Senate Passes USA Freedom Reauthorization Act Without Restricting Warrantless Web Data Collection
The Senate has voted to restore broad government surveillance powers instilled by the Patriot Act, post-9/11 legislation written to help law enforcement detect and prevent terrorism. The USA Freedom Reauthorization Act reauthorizes expired programs from Section 215 of the Patriot Act, the section previously used to support large-scale collection of American phone records. Though the USA Freedom Reauthorization Act was amended to allow expert testimony for judges overseeing FISA requests, bitter controversy remains surrounding the bill’s implications for the internet privacy of individual users.
Though the now-amended act must return to the House of Representatives for a second vote, if passed, the legislation will grant law enforcement the power to demand private search and browsing histories from ISPs — without probable cause. Senators Ron Wyden (D) of Oregon and Steve Daines (R) of Montana proposed an amendment that would have prohibited warrantless searches of web data, as called for by the ACLU and other internet privacy activists.
In a recently published Washington Post op-ed, Senators Patrick Leahy (D, Vermont) and Mike Lee (R, Utah), the congressmen who introduced the only successful amendment to the act, explain the broad government powers established by the FISA programs up for debate in this bill:
“One of them, Section 215, allows the government to obtain the information we give to businesses — from Google searches to genetic profiles from 23andMe to our Amazon purchase histories — with no need for a probable-cause warrant. To see your information, the government needs merely to claim it is ‘relevant’ to a national security investigation. Section 215 also allows the government to conduct FISA surveillance on a great deal of First Amendment-protected activity, which places journalists, religious and ethnic minorities, political groups and others under threat.”
Despite these concerns, the amendment that would have forbidden these sweeping surveillance measures failed to pass the Senate by a single vote on Wednesday. Though a bipartisan majority of senators did vote “yes,” Senate rules required a 60-vote supermajority in order to keep the amendment alive. Several senators who were expected to support the legislation did not attend the session for reasons that have not yet been fully understood. Vox reports, “In the end, the result didn’t come down to party — there were plenty of Republican and Democratic votes on both sides — but attendance.” You can click here to read the roll call for the amendment.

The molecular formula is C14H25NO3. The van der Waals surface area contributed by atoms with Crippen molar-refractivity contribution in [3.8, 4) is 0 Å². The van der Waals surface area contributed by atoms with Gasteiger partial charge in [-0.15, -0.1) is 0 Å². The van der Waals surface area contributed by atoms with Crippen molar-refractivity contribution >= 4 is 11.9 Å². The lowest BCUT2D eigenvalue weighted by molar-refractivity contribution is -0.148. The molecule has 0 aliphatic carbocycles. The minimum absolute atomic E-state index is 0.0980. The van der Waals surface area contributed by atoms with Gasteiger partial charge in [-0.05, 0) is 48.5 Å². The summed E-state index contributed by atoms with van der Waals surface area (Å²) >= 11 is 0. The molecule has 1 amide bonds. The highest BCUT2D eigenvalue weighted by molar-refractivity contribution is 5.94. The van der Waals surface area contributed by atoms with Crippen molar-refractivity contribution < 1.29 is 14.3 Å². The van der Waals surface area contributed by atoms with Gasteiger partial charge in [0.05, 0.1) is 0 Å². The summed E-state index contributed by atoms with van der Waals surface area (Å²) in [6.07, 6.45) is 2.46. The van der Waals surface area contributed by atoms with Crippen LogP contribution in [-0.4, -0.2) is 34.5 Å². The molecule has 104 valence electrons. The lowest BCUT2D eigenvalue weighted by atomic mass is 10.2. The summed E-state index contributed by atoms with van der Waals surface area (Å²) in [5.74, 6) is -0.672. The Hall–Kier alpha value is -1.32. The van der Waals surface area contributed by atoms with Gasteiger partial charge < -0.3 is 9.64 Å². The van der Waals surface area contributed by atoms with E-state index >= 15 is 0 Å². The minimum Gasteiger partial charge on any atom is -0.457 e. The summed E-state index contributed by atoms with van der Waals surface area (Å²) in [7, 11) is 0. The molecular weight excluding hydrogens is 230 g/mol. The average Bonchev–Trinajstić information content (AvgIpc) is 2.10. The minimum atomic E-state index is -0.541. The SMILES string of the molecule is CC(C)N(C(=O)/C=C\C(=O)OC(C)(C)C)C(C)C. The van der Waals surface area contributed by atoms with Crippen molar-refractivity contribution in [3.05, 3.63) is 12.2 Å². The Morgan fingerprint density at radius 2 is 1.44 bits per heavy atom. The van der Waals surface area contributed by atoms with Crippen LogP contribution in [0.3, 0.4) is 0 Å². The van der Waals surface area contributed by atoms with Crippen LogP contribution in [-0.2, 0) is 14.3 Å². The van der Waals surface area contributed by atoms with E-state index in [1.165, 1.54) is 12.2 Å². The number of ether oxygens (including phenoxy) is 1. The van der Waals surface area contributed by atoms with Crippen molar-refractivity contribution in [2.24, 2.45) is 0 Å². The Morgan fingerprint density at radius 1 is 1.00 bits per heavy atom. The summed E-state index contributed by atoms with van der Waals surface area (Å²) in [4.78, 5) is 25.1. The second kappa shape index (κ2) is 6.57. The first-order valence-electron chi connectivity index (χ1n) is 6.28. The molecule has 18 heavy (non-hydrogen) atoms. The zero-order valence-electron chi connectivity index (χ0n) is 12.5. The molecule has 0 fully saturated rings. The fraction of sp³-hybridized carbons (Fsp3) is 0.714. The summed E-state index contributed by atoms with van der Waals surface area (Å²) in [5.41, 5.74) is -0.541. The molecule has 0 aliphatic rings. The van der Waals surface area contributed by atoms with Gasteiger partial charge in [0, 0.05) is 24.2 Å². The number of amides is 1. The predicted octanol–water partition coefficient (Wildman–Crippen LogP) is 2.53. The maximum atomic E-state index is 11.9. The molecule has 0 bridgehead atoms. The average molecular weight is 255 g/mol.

For many, the ruling raises serious questions about the rights of internet users, especially during a period when reliance on internet usage is at an all-time high. Wyden alluded to this reality during his fervent remarks on the Senate floor, asking, “Is it right, when millions of law-abiding Americans are at home, for their government to be able to spy on their internet searches and their web browsing without a warrant?” He later concluded, “We are more vulnerable to abusive surveillance than ever before.”
Is it right, when millions of law-abiding Americans are at home, for their government to be able to spy on their internet searches and their web browsing without a warrant? . . . We are more vulnerable to abusive surveillance than ever before.